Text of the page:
“An immense precision is necessary,” observes Edward Carson in “Landscape,” the second poem in Birds Flock Fish School. It is with “immense precision” that the land meets the sky on the line of the horizon in that poem; and so too it is with “immense precision” that Carson, Deena Kara Shaffer, and Laurelyn Whitt craft their poetic lines in the three volumes reviewed here. All three collections offer poems meticulous in their language and imagery, and vast in the philosophical questions and natural truths that they explore.
Birds Flock Fish School is preoccupied with the invisible energy that leads birds to flock and fish to school. Throughout the volume, Carson considers the ways in which this energy might be, or is, imitated in the human world. “We long to give ourselves over to its might / to find in its flow something to find ourselves,” the speaker remarks in “Undercurrents.” We also “long,” I think, to “give ourselves over” to the clean, lyrical rhythms of Carson’s poems. Almost all composed of six couplets each, they are loosely ghazal-like: and indeed, in their insistent pursuit of illumination in the realms of “fish” and “birds,” they find an obvious Canadian literary precedent in Phyllis Webb’s 1984 volume of (anti) ghazals, Water and Light. Carson’s limber movement from image to image, couplet to couplet, emulates the mind in action: these poems think vigorously, on behalf of the entire human community. The impersonal grandeur of the collective “we” assumed by the poems leads to sweeping statements and occasionally lends an awkward vagueness to the otherwise precise poetry, but what that “we” sees always dazzles—like snow falling in the morning light, “an intelligent patience filling the air.”
The speaker in Deena Kara Shaffer’s debut volume is definitely an individual rather than a collective, and yet the poems gesture towards the shared experiences that make us human. The Grey Tote unfolds a deeply personal map of the corners and corridors and gaping spaces of grief: of the speaker’s grief for her parents, taken by cancer. The book is about the process of dying, and also about the process of going on living after a loved one has departed. Shaffer’s treatment of grief is subtle, stirring, playful, tragic, eloquent, and never self-indulgent. Her poems resound with the hugeness of small things, such as “putting paperwork in order” or remembering to refer to the dead in the past tense, “now that now / has no them in it.” The “grey tote” of the title is a “generational satchel,” a bag passed from family member to family member, carried along to the hospital for a birth, and carried along too for a death: the baggage of first and final and everyday journeys. Handed down to Shaffer’s speaker, it becomes a “miscellany bag” holding the “gear” of her “not yet adventures.” At first it “sits buried in the closet’s corner” as she heals and wonders, “Will I ever get there — / to when poise and terminality coexist”? Certainly “poise and terminality coexist”—as do beauty and illness, grace and grief—in Shaffer’s poems that she has brought out into the world in “The Grey Tote.”.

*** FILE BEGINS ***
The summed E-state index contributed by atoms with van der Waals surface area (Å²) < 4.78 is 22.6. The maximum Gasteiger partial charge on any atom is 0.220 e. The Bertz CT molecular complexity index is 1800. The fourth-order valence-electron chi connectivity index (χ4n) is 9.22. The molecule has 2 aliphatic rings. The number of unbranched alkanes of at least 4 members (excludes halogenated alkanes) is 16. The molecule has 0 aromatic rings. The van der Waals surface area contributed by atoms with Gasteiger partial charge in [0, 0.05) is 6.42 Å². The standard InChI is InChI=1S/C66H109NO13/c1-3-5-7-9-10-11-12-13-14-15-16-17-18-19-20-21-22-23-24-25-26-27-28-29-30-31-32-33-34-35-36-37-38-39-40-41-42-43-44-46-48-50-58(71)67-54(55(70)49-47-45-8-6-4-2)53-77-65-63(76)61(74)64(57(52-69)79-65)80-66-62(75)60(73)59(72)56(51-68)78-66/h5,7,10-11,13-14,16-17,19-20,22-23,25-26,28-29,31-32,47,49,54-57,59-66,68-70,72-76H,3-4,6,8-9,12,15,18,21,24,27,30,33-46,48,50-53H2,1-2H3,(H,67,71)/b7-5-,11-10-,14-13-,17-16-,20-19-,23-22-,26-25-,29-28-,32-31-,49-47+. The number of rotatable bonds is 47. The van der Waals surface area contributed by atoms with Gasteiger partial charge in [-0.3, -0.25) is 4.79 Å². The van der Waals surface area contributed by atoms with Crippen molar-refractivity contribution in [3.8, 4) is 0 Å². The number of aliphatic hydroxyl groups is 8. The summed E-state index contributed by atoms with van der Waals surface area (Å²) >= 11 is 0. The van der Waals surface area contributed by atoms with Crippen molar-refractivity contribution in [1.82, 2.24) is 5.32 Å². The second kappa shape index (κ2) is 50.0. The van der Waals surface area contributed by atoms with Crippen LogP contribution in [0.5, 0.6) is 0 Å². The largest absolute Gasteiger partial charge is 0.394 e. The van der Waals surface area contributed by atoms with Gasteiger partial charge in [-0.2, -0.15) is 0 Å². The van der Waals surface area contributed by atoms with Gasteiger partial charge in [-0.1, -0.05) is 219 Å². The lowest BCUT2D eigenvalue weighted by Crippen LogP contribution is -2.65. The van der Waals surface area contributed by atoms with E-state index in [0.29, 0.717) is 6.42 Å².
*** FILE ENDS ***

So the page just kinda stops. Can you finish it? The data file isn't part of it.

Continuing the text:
In Tether, Laurelyn Whitt is fascinated by memory. Her poems dwell on the unpredictable permanence or ephemerality of things: of cultures, languages, myths, religions, stories, and of human and animal lives. Like Carson, she is interested in thinking, in the nimbleness of the mind that imagines and the mind that remembers: in thoughts that are untethered and thoughts that are tethered. Prayers, she writes, leap ahead, “[u]ntethered from thought and language . . . a step into the simple.” Memories, on the other hand, often operate as “[f]elt thought”: “thought become // membrane, tethered to touch.” The poems in Tether modulate tonally with as much flexibility as that thinking mind. Thematic coherence is the price of such modulations, and these are poems to be tasted one at a time rather than gulped all at once. But even as she takes on weighty topics—immigration, assimilation, poverty, imprisonment—Whitt cultivates a quiet energy that compels our empathy.
All three poets operate likewise. Whatever the immensity of their subjects, Whitt, Shaffer, and Carson all prove particularly captivated by—and adept at evoking—hushed intensity: moments that make “palpable,” as in Whitt’s poem by that title, “the hush of pine needles / as they fall to earth, // of wind that shifts in the cedars.” These moments, and the poems that contain them, ask softly and urgently for our attention. And we should listen carefully.